Because MSR (Microsoft Research) almost exclusively focuses on software, the group’s passions favor computing applications, rather than mechanisms or infrastructure. Stick a tape recorder in front of Rashid, for example, and he will muse at length about the implications of a world with virtually unlimited data storage. So let’s take a further look at a Microsoft Research Internship and the use of creative data mining.
In just a few years, he says, a terabyte of storage will be cheap enough to be within the reach of most consumers. Rashid is confident of an explosion in computing resources and capabilities. “What I do worry about is, are we going to be able to do anything with them?” Such is his charge to MSR: Figure out how people can take advantage of unlimited storage, gobs of bandwidth, and scads of processing power.
Examples of creative data mining and management abound. Anoop Gupta, a former Stanford computer science professor, has cooked up software that automatically produces highlight reels, or summaries, of video content.
Feed it a ballgame and the software will listen for cues such as the roar of the crowd, the crack of a bat, or the screech of an excited sportscaster. The software will add those moments to the recording and leave all that tobacco spitting between pitches on the hard drive’s cutting room floor.
Gupta’s colleague, research sociologist Marc Smith, has developed Netscan, a way to mine data from discussion groups. By identifying the longest threads of messages in a group devoted to Microsoft’s Visual Basic programming language, for example, the product’s manager could find a feature that needs better documentation in the next version. By looking at which people post messages most often and how often people respond to them, a company might be able to identify the leaders in its customer community, Smith says.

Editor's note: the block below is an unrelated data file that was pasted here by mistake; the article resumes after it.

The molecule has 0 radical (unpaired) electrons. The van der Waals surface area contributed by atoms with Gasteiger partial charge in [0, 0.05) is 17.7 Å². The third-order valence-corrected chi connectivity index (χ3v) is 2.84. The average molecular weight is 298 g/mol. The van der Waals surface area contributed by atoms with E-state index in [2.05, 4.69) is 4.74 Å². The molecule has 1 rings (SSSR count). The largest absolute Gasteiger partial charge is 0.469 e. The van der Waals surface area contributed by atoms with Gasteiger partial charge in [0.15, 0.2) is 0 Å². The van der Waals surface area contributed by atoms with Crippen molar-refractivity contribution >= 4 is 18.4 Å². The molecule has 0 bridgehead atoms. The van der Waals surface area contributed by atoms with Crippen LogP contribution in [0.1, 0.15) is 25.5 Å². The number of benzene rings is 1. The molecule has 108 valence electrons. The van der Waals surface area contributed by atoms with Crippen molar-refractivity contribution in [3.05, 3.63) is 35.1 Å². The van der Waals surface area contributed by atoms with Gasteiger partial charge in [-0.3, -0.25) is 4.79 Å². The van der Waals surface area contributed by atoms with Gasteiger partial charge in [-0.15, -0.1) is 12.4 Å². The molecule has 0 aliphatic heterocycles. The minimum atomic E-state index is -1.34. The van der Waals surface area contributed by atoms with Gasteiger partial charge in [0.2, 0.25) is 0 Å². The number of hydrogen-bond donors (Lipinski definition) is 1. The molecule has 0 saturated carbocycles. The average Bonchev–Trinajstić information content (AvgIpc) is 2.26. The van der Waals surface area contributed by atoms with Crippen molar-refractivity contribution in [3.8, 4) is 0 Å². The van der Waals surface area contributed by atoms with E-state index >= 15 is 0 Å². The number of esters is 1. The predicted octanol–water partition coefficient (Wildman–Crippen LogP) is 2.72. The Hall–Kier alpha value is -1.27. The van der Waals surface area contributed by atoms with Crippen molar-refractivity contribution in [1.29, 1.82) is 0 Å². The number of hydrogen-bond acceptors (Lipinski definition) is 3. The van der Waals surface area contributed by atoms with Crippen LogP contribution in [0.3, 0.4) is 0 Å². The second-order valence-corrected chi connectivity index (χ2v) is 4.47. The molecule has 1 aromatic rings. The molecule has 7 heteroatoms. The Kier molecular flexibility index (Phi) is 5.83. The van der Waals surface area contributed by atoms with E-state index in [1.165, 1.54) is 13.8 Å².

Build it or buy it?
The long-term focus is paramount, but when research at MSR yields a potentially useful product, it’s not ignored. “We bear responsibility because we are part of Microsoft, to take technologies we develop and, where they seem mature, to move them into our products,” Rashid says. Smith’s Netscan, for example, might debut next year as a product for corporate marketers or others interested in tracking communities on the Web.
Some technology transfers have spawned whole new products, albeit with mixed success. Microsoft’s Digital Media Division, which started in MSR, produces the Windows Media Player and associated software for digital rights management as well as music and video compression. Researcher Henrique Malvar’s signal processing research team supports the group by churning out improved compression, watermarking technology, and noise-filtering algorithms. Meanwhile, MSR’s work on text retrieval and indexing will play a vital role in the upcoming release of the Sharepoint portal server, which will help companies find documents and publish them on intranets.
But these efforts all beg the same question: Couldn’t Microsoft have just licensed these technologies? None of these products or features seems unique. There is no shortage of media compression algorithms, or text-indexing portal servers, or – another MSR product contribution – e-commerce databases that predict customer preferences. Is there any apparent reason – at least from a short-term product perspective – that such seemingly common innovations have to actually come from in-house?
Of course there is, replies Craig Mundie, Microsoft’s senior vice president of advanced strategies. Integration with an in-house lab is always greater than with a licensee. “We frequently have researchers who leave MSR for our product groups to expedite the transfer of technology, and then return to continue developing advanced software,” he says.